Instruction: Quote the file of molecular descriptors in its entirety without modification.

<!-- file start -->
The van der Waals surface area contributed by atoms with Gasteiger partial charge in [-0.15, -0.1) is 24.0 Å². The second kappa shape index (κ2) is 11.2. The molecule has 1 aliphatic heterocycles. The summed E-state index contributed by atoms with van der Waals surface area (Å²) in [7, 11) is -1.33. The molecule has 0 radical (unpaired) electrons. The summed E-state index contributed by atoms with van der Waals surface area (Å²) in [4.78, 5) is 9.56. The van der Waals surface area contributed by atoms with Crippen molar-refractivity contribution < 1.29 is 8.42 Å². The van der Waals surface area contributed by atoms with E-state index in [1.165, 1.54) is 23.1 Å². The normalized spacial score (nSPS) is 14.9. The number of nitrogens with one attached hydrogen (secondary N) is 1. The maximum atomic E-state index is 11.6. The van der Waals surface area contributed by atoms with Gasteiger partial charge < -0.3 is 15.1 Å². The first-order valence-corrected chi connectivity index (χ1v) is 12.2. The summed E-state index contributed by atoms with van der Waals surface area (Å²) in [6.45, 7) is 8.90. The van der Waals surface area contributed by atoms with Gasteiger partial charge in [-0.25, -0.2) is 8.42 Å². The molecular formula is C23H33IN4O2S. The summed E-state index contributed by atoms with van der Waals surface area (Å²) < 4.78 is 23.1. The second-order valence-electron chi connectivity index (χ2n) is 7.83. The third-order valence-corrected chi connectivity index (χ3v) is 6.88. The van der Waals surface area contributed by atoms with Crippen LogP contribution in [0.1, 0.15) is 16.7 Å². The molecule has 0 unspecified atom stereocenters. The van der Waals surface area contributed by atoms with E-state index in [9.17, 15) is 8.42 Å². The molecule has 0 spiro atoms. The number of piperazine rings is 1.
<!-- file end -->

The van der Waals surface area contributed by atoms with Gasteiger partial charge in [-0.15, -0.1) is 24.0 Å². The second kappa shape index (κ2) is 11.2. The molecule has 1 aliphatic heterocycles. The summed E-state index contributed by atoms with van der Waals surface area (Å²) in [7, 11) is -1.33. The molecule has 0 radical (unpaired) electrons. The summed E-state index contributed by atoms with van der Waals surface area (Å²) in [4.78, 5) is 9.56. The van der Waals surface area contributed by atoms with Crippen molar-refractivity contribution < 1.29 is 8.42 Å². The van der Waals surface area contributed by atoms with E-state index in [1.165, 1.54) is 23.1 Å². The normalized spacial score (nSPS) is 14.9. The number of nitrogens with one attached hydrogen (secondary N) is 1. The maximum atomic E-state index is 11.6. The van der Waals surface area contributed by atoms with Gasteiger partial charge < -0.3 is 15.1 Å². The first-order valence-corrected chi connectivity index (χ1v) is 12.2. The summed E-state index contributed by atoms with van der Waals surface area (Å²) in [6.45, 7) is 8.90. The van der Waals surface area contributed by atoms with Gasteiger partial charge in [-0.25, -0.2) is 8.42 Å². The molecular formula is C23H33IN4O2S. The summed E-state index contributed by atoms with van der Waals surface area (Å²) < 4.78 is 23.1. The second-order valence-electron chi connectivity index (χ2n) is 7.83. The third-order valence-corrected chi connectivity index (χ3v) is 6.88. The van der Waals surface area contributed by atoms with Crippen LogP contribution in [0.1, 0.15) is 16.7 Å². The molecule has 0 unspecified atom stereocenters. The van der Waals surface area contributed by atoms with E-state index in [9.17, 15) is 8.42 Å². The molecule has 0 spiro atoms. The number of piperazine rings is 1.